The 9/11 Commission says the hijacking of Flight 77 takes place between 8:51 a.m., when the plane transmits its last routine radio communication, and 8:54 a.m., when it deviates from its assigned course. Based on phone calls made from the plane by flight attendant Renee May and passenger Barbara Olson, the commission concludes that the hijackers “initiated and sustained their command of the aircraft using knives and box cutters… and moved all of the passengers (and possibly crew) to the rear of the aircraft.” It adds, “Neither of the firsthand accounts to come from Flight 77… mentioned any actual use of violence (e.g., stabbings) or the threat or use of either a bomb or Mace.” [9/11 Commission, 7/24/2004, pp. 8-9; 9/11 Commission, 8/26/2004, pp. 29] People who knew Charles Burlingame, the pilot of Flight 77, will later contend that it would have required a difficult struggle for the hijackers to gain control of the plane from him. [Washington Post, 9/11/2002] Burlingame was a military man who’d flown Navy jets for eight years, served several tours at the Navy’s elite Top Gun school, and been in the Naval Reserve for 17 years. [Associated Press, 12/6/2001] His sister, Debra Burlingame, says, “This was a guy that’s been through SERE [Survival Evasion Resistance Escape] school in the Navy and had very tough psychological and physical preparation.” [Journal News (Westchester), 12/30/2003] Admiral Timothy Keating, who was a classmate of Burlingame’s from the Navy and a flight school friend, says, “I was in a plebe summer boxing match with Chick, and he pounded me.… Chick was really tough, and the terrorists had to perform some inhumane act to get him out of that cockpit, I guarantee you.” [CNN, 5/16/2006] Yet the five alleged hijackers do not appear to have been the kinds of people that would be a particularly dangerous opponent. Pilot Hani Hanjour was skinny and barely over 5 feet tall. [Washington Post, 10/15/2001] And according to the 9/11 Commission, the “so-called muscle hijackers actually were not physically imposing,” with the majority of them being between 5 feet 5 and 5 feet 7 in height, “and slender in build.” [9/11 Commission, 6/16/2004] Senator John Warner (R-VA) later says “the examination of his remains… indicated Captain Burlingame was in a struggle and died before the crash, doing his best to save lives on the aircraft and on the ground.” [Washington Post, 12/8/2001]
(8:53 am - 9:05 am) September 11, 2001: Otis Fighters Head toward New York Area; Accounts Conflict over Exact Destination
The two F-15 fighter jets launched from Otis Air National Guard Base in Cape Cod respond to the hijacking of Flight 11, but there will be conflicting accounts regarding their initial destination. The fighters were scrambled at 8:46 (see 8:46 a.m. September 11, 2001), and are airborne by 8:53 (see 8:53 a.m. September 11, 2001). [9/11 Commission, 7/24/2004, pp. 20]
Flying toward New York City - News reports shortly after 9/11 will say that, after taking off, the Otis fighters begin “racing towards New York City.” [CNN, 9/14/2001; Cape Cod Times, 9/15/2001] Other news reports similarly say they initially head toward New York City. [Washington Post, 9/12/2001; Aviation Week and Space Technology, 6/3/2002; Fox News, 9/8/2002] Major General Larry Arnold, the commanding general of NORAD’s Continental Region, will say the fighters are “coming to New York.” [[MSNBC, 9/23/2001]; Slate, 1/16/2002] Lieutenant Colonel Timothy Duffy, the lead Otis pilot, tells the BBC, “When we took off we started climbing a 280-heading, basically towards New York City.” [BBC, 9/1/2002] In one account, Duffy recalls that, after launching, he calls for the location of his target and is told, “Your contact’s over Kennedy,” meaning New York’s JFK International Airport. Duffy will add, ”[W]e started heading right down to Long Island, basically.” [ABC News, 9/11/2002; Bamford, 2004, pp. 15] In another account, he says that he and the other Otis pilot, Major Daniel Nash, “climbed up, [and] we were supersonic going down to Long Island.” [Filson, 2003, pp. 57]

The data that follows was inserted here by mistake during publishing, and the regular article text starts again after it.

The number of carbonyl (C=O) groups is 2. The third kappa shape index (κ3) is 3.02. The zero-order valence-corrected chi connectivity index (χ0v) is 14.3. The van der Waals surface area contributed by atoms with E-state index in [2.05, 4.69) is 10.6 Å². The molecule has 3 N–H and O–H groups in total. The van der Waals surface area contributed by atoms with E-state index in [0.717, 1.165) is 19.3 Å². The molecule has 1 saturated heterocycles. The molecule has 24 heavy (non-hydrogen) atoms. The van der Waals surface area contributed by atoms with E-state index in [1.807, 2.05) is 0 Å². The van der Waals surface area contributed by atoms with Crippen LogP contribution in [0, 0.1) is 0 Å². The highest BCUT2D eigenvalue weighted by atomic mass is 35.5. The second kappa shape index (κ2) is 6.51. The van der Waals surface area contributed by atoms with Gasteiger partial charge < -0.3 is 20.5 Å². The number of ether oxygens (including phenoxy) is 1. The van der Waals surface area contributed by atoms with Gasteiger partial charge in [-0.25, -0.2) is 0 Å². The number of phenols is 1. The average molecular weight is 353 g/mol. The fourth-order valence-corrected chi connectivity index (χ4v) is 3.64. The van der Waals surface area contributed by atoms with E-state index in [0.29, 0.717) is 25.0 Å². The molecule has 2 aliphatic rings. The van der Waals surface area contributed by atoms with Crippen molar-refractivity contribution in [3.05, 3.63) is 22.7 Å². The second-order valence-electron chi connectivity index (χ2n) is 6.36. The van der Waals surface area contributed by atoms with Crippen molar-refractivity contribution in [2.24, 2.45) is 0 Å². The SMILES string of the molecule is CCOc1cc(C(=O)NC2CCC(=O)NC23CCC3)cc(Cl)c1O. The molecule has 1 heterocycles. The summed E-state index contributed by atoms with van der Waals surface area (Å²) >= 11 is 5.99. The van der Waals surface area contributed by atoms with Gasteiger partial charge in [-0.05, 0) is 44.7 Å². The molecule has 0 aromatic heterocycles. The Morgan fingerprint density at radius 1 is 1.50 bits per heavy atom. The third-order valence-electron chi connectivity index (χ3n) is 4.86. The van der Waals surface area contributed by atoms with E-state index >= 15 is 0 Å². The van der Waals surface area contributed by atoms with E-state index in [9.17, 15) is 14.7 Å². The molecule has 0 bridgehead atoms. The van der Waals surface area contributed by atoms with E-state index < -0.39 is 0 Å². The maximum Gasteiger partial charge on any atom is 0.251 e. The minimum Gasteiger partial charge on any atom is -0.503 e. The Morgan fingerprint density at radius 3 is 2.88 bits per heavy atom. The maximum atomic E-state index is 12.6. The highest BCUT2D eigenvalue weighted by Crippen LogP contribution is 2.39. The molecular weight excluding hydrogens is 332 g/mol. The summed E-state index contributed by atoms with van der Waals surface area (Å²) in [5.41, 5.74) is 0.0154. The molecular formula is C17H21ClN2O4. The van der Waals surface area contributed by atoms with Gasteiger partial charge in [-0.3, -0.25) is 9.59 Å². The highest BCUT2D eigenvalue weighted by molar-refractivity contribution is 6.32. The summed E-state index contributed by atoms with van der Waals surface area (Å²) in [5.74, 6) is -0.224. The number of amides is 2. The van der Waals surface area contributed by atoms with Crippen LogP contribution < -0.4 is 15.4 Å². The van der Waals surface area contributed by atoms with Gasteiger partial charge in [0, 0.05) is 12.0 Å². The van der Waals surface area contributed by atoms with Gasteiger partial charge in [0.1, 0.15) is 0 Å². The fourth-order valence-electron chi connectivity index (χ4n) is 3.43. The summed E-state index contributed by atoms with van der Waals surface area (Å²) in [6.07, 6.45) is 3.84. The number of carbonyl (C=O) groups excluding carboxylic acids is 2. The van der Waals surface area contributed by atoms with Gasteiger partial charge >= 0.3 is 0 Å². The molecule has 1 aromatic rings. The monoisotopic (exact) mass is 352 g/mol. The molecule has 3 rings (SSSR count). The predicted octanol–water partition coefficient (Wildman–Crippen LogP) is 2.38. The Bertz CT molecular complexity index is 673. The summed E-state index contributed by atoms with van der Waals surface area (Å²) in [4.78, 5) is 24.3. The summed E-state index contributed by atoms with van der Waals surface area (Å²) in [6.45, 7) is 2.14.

Without a Target, Heading for Military Airspace - According to some accounts, however, the two Otis fighters do not initially head toward Manhattan. Major James Fox, the leader of the weapons team at NORAD’s Northeast Air Defense Sector (NEADS), will later recall: “We had no idea where [Flight 11] was. We just knew it was over land, so we scrambled [the Otis fighters] towards land.” [Newhouse News Service, 1/25/2002] The 9/11 Commission will conclude that, after taking off, because they are “Lacking a target,” the fighters are “vectored toward military-controlled airspace off the Long Island coast.” [9/11 Commission, 7/24/2004, pp. 20] Colonel Robert Marr, the battle commander at NEADS, says that when the Otis fighters took off, his “intent was to scramble [them] to military airspace while we found out what was going on.” He says that, before 9:03 a.m. when the second World Trade Center tower is hit, the fighters are “heading down south toward Whiskey 105 and we don’t really have a mission for them at this point.” Whiskey 105 is military training airspace southeast of Long Island, a few minutes flying time from New York City. [Filson, 2003, pp. 56 and 58-59]
To New York, Then Redirected to Military Airspace - Other accounts will say the Otis fighters initially head toward New York City, but are subsequently redirected to the military airspace off Long Island (see 8:54 a.m.-8:55 a.m. September 11, 2001). According to author Lynn Spencer, after taking off, Duffy and Nash fly “supersonic toward New York for approximately 15 minutes.” But just after the second WTC tower is hit, Duffy suggests to the weapons controller at NEADS that the two fighters head to the Whiskey 105 training airspace off Long Island, and that is where they then go. [Spencer, 2008, pp. 83-85] Tape recordings of the NEADS operations floor will reveal that, at 8:45 a.m., Major Kevin Nasypany, the facility’s mission crew commander, gave Major Fox a coordinate north of New York City, and told him to “Head [the Otis jets] in that direction” (see 8:45 a.m. September 11, 2001). Then, at 8:52, he told one of his staff members, “Send ‘em to New York City still” (see 8:53 a.m. September 11, 2001). But, according to Vanity Fair, shortly after the second tower is hit, the NEADS weapons technicians get “pushback” from civilian FAA controllers, who are “afraid of fast-moving fighters colliding with a passenger plane,” so the two fighters are directed to a “holding area” just off the coast, near Long Island (see 9:09 a.m.-9:13 a.m. September 11, 2001). [Vanity Fair, 8/1/2006] Accounts are also unclear regarding what speed the Otis jets fly at after taking off (see (8:53 a.m.-9:05 a.m.) September 11, 2001).